https://soundcloud.com/user-412825325/welcome-to-the-machine-live

But not to the extent of recording an entire song with multiple complex parts. I don't really do that sort of work, but if I did I'd use a DAW.
 
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In response to the original post:

Everything is a "MIDI" keyboard. I don't know of any boards that don't have a MIDI out, let alone a USB Midi out. Suspect what you're talking about is a "controller keyboard" which has no onboard sounds. And yes, even though that's what I use, I don't recommend it for people starting out, as it has a serious learning curve, and requires hauling around additional gear to gigs.

More importantly, when beginning lessons you should think about what direction you want to go with your playing. Do you plan on revolving around piano/electric piano types of playing? Are you possibly practicing to play organ? Or is your goal to be in a band and do the noodly bits? In almost ALL cases (except maybe for organ), I recommend starting out piano style, and since you're taking piano lessons, it seems that's the current area you're in. At this stage, I think feel and piano sounds trounces features. Make sure to get a weighted 88 key keyboard with a good piano sound. Weighted keys train solid muscle movement, and are easier to get good dynamic response for piano styles (be it classical, jazz, rock, or R&B). Even if you're gunning to be a synth weedler (like I tend to do), I personally don't think anything else prepares better for that than conventional piano. The only exception here is organ, that's a whole 'nother beast with a good 500 years of development separate from the piano. In that case, you'll want to practice on a semi-weighted, waterfall key board, and probably have two manuals and foot pedals (though many great jazz and church players don't kick).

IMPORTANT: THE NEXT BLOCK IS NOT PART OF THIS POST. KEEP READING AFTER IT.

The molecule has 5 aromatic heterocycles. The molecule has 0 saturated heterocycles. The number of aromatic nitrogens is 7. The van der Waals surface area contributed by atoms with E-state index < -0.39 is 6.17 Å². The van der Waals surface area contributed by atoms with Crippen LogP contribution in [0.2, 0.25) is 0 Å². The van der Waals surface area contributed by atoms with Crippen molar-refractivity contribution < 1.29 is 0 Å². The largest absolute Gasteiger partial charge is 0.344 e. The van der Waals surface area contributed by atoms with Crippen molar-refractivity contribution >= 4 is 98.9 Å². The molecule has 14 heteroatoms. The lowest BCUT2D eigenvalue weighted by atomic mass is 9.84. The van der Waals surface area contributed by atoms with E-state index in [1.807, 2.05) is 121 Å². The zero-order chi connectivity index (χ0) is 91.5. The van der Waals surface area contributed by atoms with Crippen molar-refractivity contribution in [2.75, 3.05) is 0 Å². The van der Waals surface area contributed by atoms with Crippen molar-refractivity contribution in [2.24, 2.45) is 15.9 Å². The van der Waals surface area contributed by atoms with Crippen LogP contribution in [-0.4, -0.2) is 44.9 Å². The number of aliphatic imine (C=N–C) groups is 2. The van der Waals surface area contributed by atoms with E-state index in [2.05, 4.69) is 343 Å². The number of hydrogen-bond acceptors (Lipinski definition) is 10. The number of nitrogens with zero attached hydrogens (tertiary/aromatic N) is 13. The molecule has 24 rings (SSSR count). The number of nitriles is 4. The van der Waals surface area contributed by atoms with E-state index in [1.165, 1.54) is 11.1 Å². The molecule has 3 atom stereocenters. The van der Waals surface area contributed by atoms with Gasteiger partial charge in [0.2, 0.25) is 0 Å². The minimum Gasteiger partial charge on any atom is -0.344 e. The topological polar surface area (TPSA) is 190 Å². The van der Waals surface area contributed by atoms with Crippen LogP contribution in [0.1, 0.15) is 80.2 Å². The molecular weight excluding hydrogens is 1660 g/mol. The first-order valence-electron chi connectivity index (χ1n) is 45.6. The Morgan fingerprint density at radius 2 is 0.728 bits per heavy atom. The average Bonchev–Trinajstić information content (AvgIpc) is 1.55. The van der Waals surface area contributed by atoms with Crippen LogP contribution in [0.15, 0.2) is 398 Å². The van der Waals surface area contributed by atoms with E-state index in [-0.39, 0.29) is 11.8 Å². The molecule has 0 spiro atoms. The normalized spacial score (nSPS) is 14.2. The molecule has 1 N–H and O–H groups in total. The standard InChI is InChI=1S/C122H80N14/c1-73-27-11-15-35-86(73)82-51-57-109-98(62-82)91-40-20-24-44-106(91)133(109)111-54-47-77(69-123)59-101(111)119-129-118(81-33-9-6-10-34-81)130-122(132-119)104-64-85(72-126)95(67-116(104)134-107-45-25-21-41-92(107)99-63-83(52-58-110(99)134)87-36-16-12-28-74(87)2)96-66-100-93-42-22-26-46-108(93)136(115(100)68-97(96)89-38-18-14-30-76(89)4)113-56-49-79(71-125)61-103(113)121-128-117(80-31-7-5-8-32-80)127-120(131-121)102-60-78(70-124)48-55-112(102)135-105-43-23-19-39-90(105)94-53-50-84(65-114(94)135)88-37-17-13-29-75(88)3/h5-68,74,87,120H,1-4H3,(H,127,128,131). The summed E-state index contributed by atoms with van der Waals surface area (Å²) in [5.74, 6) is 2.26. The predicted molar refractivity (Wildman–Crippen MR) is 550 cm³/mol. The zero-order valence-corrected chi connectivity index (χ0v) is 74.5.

Not assuming you're going the organ route, I would suggest picking up a decent "Electric Grand" for beginner practicing. They're not flashy and cool, but they have everything they need for learning piano/keyboard. The modern Casio Privia line is my favorite, though I've heard Roland has some good offerings. I personally don't care for the Yamaha Electric Grands these days, they're not bad, but compared to the Casios, I think the Casio's outclass them in sound and feel at the same price point. With an electric grand, you get a good weighted controller, which is a necessity for practicing dynamics, 88 keys (which you'll need for playing anything 1800s and later, including early R&R), usually passable electric pianos for playing 50s-70s rock/R&B stuff (this is where Yamaha drops the ball IMHO), even a few organs, and basic synth pads/leads to use in a pinch. Electric Grands are usually fairly inexpensive, and include built-in speakers. They even always have MIDI/USB Outs to plug into a computer for controlling other midi stuff down the line. They're built to do piano and do it well, something that other keyboards don't usually do until you get up into the $2500+ range. What they are NOT is a synthesizer or workstation: keyboards where you have hundreds of customizable patches to fill every nich for getting "fiddly" with sound generation. They don't have any customization at all, you press a button, and that's the sound you get.